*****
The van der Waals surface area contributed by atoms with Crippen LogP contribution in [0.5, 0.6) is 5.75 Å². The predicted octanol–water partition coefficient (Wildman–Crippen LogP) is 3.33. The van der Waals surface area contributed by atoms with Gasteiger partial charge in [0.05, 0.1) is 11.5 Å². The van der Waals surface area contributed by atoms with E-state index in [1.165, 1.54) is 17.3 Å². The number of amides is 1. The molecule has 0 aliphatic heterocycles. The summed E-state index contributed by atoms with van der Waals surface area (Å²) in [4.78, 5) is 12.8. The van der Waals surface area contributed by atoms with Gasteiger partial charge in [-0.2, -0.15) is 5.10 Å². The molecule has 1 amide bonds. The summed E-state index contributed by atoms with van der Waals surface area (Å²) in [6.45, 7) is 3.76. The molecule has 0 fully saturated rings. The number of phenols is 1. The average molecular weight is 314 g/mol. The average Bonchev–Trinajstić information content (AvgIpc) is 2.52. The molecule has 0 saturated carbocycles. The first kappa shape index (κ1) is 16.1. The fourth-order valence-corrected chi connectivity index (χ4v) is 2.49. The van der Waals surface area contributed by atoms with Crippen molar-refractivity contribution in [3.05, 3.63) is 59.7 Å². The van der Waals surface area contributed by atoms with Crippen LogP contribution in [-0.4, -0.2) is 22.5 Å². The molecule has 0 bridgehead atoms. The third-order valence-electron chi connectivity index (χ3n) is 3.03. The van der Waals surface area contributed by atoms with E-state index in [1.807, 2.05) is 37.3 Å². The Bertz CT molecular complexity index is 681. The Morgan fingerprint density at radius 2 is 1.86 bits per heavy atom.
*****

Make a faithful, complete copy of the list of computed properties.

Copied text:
The van der Waals surface area contributed by atoms with Crippen LogP contribution in [0.5, 0.6) is 5.75 Å². The predicted octanol–water partition coefficient (Wildman–Crippen LogP) is 3.33. The van der Waals surface area contributed by atoms with Gasteiger partial charge in [0.05, 0.1) is 11.5 Å². The van der Waals surface area contributed by atoms with E-state index in [1.165, 1.54) is 17.3 Å². The number of amides is 1. The molecule has 0 aliphatic heterocycles. The summed E-state index contributed by atoms with van der Waals surface area (Å²) in [4.78, 5) is 12.8. The van der Waals surface area contributed by atoms with Gasteiger partial charge in [-0.2, -0.15) is 5.10 Å². The molecule has 1 amide bonds. The summed E-state index contributed by atoms with van der Waals surface area (Å²) in [6.45, 7) is 3.76. The molecule has 0 fully saturated rings. The number of phenols is 1. The average molecular weight is 314 g/mol. The average Bonchev–Trinajstić information content (AvgIpc) is 2.52. The molecule has 0 saturated carbocycles. The first kappa shape index (κ1) is 16.1. The fourth-order valence-corrected chi connectivity index (χ4v) is 2.49. The van der Waals surface area contributed by atoms with Crippen molar-refractivity contribution in [3.05, 3.63) is 59.7 Å². The van der Waals surface area contributed by atoms with Crippen LogP contribution in [-0.4, -0.2) is 22.5 Å². The molecule has 0 bridgehead atoms. The third-order valence-electron chi connectivity index (χ3n) is 3.03. The van der Waals surface area contributed by atoms with E-state index in [1.807, 2.05) is 37.3 Å². The Bertz CT molecular complexity index is 681. The Morgan fingerprint density at radius 2 is 1.86 bits per heavy atom.